T2D Reversal and "Steady State"

Hey, everyone:

I have made a lot of strides during the first half of 2021. By following strict keto, employing Zone 2, Zone 5 and resistance training, intermittent fasting and tracking on a CGM, I have lost 40 lbs, reduced A1c from over 8 to 5.6 as of early July, experienced only occasional excursions above 140 BG, taken points off my cholesterol, etc. For now, it appears that I have achieved some “control” over my condition.

I have read a lot of sunny projections of “reversing T2D” and am skeptical. While I do see evidence of more “normal” insulin behavior (eg. BG returning to baseline 2 hrs after meals a lot of times), I am trying to figure out what goals are reasonable for me to achieve.

For me, the objective is to achieve a “steady state” routine – a standard range of meals, workouts, fasts, etc., that allow me to maintain my condition without having to pay constant attention.

But I’m also interested in what’s achievable? <5 A1c? Reintroduction of “lower glycemic carbs” (I have started to add in small amounts of 100% cocoa or blueberries), <100 cholesterol, etc.?

Interested in your perspectives.



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You can definitely improve type2. You are reducing insulin resistance and limiting carbs and exercising.
However you haven’t really reversed it.
You have only brought the Bar low enough so your body isn’t overwhelmed.
It seems that with type 2, it will come back even with your changes.
You are doing great right now. The more time that you keep things in line, the better you will feel and you will stave off complications.
Just keep an eye on your sugars, don’t think that the need for meds at some point means you failed.
It’s just the course of the disease


You have definitely made great strides toward better health. I think your main focus now should be on sustaining those health improvements for the long run.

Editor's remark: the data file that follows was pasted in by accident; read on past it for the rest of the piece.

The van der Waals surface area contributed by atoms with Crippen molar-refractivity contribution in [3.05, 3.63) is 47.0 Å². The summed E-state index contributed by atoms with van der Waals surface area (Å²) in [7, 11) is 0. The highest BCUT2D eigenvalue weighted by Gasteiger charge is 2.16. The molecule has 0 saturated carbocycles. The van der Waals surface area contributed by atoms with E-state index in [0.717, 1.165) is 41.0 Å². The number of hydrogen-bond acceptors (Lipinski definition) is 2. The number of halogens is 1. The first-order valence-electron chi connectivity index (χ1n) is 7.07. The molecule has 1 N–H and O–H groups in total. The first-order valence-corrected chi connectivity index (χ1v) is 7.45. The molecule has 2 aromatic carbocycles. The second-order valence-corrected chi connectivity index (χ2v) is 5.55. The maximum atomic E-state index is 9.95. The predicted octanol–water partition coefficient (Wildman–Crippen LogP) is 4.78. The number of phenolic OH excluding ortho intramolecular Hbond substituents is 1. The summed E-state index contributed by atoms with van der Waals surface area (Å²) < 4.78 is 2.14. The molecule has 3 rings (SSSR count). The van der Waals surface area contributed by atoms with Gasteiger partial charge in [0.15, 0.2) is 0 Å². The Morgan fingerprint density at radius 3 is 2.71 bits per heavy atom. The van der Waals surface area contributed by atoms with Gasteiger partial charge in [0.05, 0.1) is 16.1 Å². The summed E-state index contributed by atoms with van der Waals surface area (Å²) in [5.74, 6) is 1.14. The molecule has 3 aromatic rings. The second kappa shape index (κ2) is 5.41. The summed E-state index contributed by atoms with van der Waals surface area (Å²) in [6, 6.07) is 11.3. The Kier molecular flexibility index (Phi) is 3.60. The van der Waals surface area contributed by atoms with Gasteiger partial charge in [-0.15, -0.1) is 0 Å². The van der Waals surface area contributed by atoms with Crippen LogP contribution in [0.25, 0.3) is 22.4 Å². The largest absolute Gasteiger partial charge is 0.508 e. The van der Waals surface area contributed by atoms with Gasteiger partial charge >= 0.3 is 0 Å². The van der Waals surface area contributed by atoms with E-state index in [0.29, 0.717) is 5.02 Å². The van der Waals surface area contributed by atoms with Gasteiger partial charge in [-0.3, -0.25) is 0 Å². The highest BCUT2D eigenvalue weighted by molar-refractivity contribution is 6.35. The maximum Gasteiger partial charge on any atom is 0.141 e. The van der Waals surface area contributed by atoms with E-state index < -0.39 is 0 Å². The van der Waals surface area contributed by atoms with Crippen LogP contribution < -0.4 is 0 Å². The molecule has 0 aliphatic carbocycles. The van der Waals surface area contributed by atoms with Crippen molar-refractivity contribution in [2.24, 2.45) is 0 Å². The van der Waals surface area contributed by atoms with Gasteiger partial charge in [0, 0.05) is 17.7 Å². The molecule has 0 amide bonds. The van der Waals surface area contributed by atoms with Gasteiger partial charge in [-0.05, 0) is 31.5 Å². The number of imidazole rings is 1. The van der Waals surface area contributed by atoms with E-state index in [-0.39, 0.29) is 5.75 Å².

I would not place an emphasis on A1c reduction but instead work on your time in range (TIR) and glucose variability numbers that your CGM gives you. The A1c is just not as precise as we think of it. It does not represent your glycemia nearly as well as TIR and SD and CV.

The standard TIR limits are 70-180 mg/dL but don’t be afraid to tighten those up. If you are now easily meeting an 80% TIR 70-180, try measuring your performance for 70-140.

Glucose variability is an important metabolic measure. Ou bodies prefer less glucose volatility. I would shoot for a standard deviation (SD) of < 25 mg/dL and a coefficient of variation (CV) of < 25%. You can move these goals downward if you find that you’re easily meeting them.

I’m curious if and how your doctor may be supporting your effective efforts. Good luck and good job!

@Terry4 Thanks for the advice. Already working on 70-140.

WRT/ my doctor, I have had extremely mixed results. I am in the process of switching away from a primary care physician who preaches a low fat diet (with some reduction of high glycemic carbs) and discourages TRE and intermittent fasting. I haven’t been able to see an Endocrinologist despite receiving a referral in March (my appointment is in October).

I have just joined Virta (www.virtahealth.com) and had a great conversation with their intake doctor on Friday. Sounds like their program won’t be much different from what I’m doing now.

One question: how are SD and CV measured?

These are both statistics that are calculated from the glucose data sourced from the CGM. If you want to know about the actual arithmetic that calculates SD, just do a google search and you should be able to find that. Maybe a YouTube search would find a good video that explains it. SD measures how far the data set is dispersed from the average or mean.

The CV is simply the SD/average. So if the SD = 25 mg/dL and the average is 100 mg/dL, the CV = 25/100 = 25%.

I am very interested in what you learn about and experience with Virta. I’m hoping you write about it here. If you prefer more privacy than that, I’d be grateful if you sent me a private message. I have a close family member who is considering Virta.

By the way, if you work on TIR and variability, your A1c will follow.

@Terry4 I’ll definitely share my experiences with Virta. Please note that I already practice keto and I am already at a weight that is pretty good (190 lbs at 6’0") so I may not need to change very much with their program. Extremely impressed so far – I really appreciated the knowledge/expertise of the MD who did my intake interview. I’m awaiting the startup kit and app creds.

My SD calculation question is probably a stupid one. Essentially, is this the same SD that I calculated in statistics class or something specific to the field of glucose management?

Thanks for the comments on controlling variability. I’ll work on identifying and reducing the spikes.

They are the same.